The latest uptick in engineering and technology apprenticeships starts for the year 2021/ 2022 has been welcome news for the sector. While our analysis of the latest DfE data reveals that starts are still down 5.5% since 2018/19, and 12.3% compared to 2016/17, these figures still come as a huge relief as the decline seems to have bottomed out, for now, and we’re starting to move in the right direction. It’s also encouraging to see that engineering-related apprenticeship starts have increased at a greater rate than in other sectors - increasing 25.8% on 2020/21, compared to 8.6% increase across all sector subject areas.
However, this rise over the last year in apprenticeship starts not only masks ongoing challenges with the apprenticeships route, but also still leaves us with a huge shortfall in the number of people who’ll be required to enable the UK to rise to the challenge of net zero and support the country’s economic growth agenda.
The reality is, that in order to meet our net zero target and properly spur on sustainable economic growth, we need to exponentially grow the number of engineering and technology apprenticeship starts, and completions. One only needs to take a look at the most recent report from the Industrial Decarbonisation Research and Innovation Centre (IDRIC) - ‘Enabling Skills for the Industrial Decarbonisation Supply Chain’ - to understand the immense challenge that we face. This report suggests that we will need over 350,000 additional people across the three stages of preconstruction, construction, and operation (up to 2050) to decarbonise the UK’s industry, with the majority of these being at the technician level in design, engineering, manufacturing, and construction. On top of that, we know from our Net zero workforce report that there is growing demand for engineers in energy and transport sectors, as well as retrofitting buildings. We therefore need to take a critical look, and ideally at speed, at what is happening with technical education and skills and make sure we’re addressing any outstanding issues, to ensure that these pathways are open to a wide range of young people, including those from diverse backgrounds.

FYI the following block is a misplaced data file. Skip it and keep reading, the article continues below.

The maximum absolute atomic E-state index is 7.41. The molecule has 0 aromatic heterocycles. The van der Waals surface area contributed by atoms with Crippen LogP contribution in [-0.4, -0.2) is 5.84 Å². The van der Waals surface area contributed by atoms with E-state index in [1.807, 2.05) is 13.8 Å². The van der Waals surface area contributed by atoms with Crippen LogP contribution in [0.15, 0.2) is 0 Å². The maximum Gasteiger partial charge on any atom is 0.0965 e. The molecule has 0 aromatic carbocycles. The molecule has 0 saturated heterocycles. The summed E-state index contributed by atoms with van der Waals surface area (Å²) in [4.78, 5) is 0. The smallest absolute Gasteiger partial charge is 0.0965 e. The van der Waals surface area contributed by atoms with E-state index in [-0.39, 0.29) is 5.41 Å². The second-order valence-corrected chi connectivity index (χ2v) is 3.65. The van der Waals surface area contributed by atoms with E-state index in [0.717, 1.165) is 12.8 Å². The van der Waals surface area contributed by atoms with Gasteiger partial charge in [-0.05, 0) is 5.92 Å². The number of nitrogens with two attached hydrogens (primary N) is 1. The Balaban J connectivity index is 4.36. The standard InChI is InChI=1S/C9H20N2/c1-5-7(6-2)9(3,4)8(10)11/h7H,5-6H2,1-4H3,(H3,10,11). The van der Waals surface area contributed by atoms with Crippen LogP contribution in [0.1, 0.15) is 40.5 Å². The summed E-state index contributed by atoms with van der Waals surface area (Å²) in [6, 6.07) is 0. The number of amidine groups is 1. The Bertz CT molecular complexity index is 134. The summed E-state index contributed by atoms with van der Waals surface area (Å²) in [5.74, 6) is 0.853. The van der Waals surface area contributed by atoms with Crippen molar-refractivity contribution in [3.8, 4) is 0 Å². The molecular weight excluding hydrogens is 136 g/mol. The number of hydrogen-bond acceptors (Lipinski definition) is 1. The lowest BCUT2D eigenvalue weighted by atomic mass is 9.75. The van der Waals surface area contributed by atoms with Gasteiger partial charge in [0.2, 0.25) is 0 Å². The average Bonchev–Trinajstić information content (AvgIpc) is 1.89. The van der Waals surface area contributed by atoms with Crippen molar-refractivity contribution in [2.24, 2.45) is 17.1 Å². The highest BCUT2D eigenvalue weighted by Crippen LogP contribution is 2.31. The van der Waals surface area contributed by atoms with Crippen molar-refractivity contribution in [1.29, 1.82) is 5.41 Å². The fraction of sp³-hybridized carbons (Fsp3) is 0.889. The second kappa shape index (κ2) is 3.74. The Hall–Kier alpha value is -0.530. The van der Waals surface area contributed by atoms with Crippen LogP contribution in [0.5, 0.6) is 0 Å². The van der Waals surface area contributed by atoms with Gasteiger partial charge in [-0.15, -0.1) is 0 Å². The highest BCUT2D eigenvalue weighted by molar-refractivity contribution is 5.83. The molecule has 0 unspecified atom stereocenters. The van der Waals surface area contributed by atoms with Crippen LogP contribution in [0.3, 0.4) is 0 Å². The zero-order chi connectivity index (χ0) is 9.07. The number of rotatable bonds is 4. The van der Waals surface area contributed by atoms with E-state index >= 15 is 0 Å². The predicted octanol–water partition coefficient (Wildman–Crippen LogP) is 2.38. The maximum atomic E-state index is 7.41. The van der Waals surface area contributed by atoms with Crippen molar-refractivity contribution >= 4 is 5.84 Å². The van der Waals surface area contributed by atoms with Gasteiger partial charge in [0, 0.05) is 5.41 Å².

This is where looking at our analysis of the data is also helpful, as it points us in the direction of what issues need to be addressed. For example, our analysis confirms that the longer-term trend of the decline in intermediate/advanced level apprenticeships (levels 2 and 3) and the increase of higher/degree apprenticeships (levels 4, 5, 6 and 7) in the engineering and technology sector remains broadly the same. This raises questions as to what this means for young people with lower-level entry skills and for social mobility. We should also consider what the impact of this will be on the number of people being able to access apprenticeships and, in return, on the number of people qualifying as technicians in these sectors.
At the same time, the data analysis reveals that the growth in higher-level apprenticeships has coincided with an increase in female participation in engineering-related apprenticeships. In fact, we’ve seen the highest percentage point (%p) increase of female participation at levels 4 and 5 (16%p) over the 7-year period since 2014/15, followed by degree or higher apprenticeship (11.8%p). With the engineering sector continuing to struggle with attracting women into its fold, the indications that higher-level apprenticeships garner a higher proportion of female participation should not be side-lined when thinking about how to grow the overall number of apprenticeships in the sector.
So, where does this leave us? For those of us looking to find ways forward to improve apprenticeships numbers in the engineering and technology field, and with that address the skills and workforce challenges, we’ll need to take a holistic look at what drives demand for engineering apprenticeships, as well as what influences employers to offer them. Addressing the challenges of increasing apprenticeships starts and completions will require an open mind and willingness to work together between employers, government, schools and other education providers over the coming years. It will require changes in how employers do things, how schools work with employers and colleges to showcase apprenticeships, and a change in how we perceive technical education as a society. Crucially, it will also require government to be open to making changes to how the system works.
Only by everyone taking responsibility for the role they play in improving the offer and uptake of apprenticeships in the sector, will we stand a chance of addressing the ever-growing skills and workforce shortages that’s continuing to hold us back.
Beatrice Barleon is Head of Policy & Public Affairs at EngineeringUK